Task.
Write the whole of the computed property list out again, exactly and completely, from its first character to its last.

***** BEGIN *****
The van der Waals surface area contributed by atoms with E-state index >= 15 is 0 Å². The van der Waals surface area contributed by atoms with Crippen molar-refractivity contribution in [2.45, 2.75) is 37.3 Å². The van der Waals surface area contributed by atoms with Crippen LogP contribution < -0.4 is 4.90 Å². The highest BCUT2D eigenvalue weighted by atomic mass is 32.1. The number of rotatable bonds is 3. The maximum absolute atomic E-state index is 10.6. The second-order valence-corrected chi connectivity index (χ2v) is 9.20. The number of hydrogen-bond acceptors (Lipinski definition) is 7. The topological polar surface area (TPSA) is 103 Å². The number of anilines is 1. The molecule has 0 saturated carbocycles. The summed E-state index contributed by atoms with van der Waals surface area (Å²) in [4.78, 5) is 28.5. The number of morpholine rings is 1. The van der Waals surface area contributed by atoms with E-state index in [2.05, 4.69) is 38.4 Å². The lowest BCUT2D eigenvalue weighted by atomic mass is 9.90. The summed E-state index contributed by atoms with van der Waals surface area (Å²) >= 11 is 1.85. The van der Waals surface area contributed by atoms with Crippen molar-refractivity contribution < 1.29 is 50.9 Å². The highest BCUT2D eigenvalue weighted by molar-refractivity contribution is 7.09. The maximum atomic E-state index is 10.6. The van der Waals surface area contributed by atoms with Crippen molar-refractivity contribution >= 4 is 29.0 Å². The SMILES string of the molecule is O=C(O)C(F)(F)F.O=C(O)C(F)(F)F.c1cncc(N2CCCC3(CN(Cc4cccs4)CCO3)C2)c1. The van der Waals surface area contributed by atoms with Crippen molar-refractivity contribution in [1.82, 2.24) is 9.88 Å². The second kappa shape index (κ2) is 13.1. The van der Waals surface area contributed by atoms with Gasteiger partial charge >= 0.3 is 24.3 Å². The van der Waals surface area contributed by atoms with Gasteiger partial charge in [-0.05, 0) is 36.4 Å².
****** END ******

The van der Waals surface area contributed by atoms with E-state index >= 15 is 0 Å². The van der Waals surface area contributed by atoms with Crippen molar-refractivity contribution in [2.45, 2.75) is 37.3 Å². The van der Waals surface area contributed by atoms with Crippen LogP contribution < -0.4 is 4.90 Å². The highest BCUT2D eigenvalue weighted by atomic mass is 32.1. The number of rotatable bonds is 3. The maximum absolute atomic E-state index is 10.6. The second-order valence-corrected chi connectivity index (χ2v) is 9.20. The number of hydrogen-bond acceptors (Lipinski definition) is 7. The topological polar surface area (TPSA) is 103 Å². The number of anilines is 1. The molecule has 0 saturated carbocycles. The summed E-state index contributed by atoms with van der Waals surface area (Å²) in [4.78, 5) is 28.5. The number of morpholine rings is 1. The van der Waals surface area contributed by atoms with E-state index in [2.05, 4.69) is 38.4 Å². The lowest BCUT2D eigenvalue weighted by atomic mass is 9.90. The summed E-state index contributed by atoms with van der Waals surface area (Å²) >= 11 is 1.85. The van der Waals surface area contributed by atoms with Crippen molar-refractivity contribution < 1.29 is 50.9 Å². The highest BCUT2D eigenvalue weighted by molar-refractivity contribution is 7.09. The maximum atomic E-state index is 10.6. The van der Waals surface area contributed by atoms with Crippen molar-refractivity contribution >= 4 is 29.0 Å². The SMILES string of the molecule is O=C(O)C(F)(F)F.O=C(O)C(F)(F)F.c1cncc(N2CCCC3(CN(Cc4cccs4)CCO3)C2)c1. The van der Waals surface area contributed by atoms with Crippen molar-refractivity contribution in [1.82, 2.24) is 9.88 Å². The second kappa shape index (κ2) is 13.1. The van der Waals surface area contributed by atoms with Gasteiger partial charge >= 0.3 is 24.3 Å². The van der Waals surface area contributed by atoms with Gasteiger partial charge in [-0.05, 0) is 36.4 Å².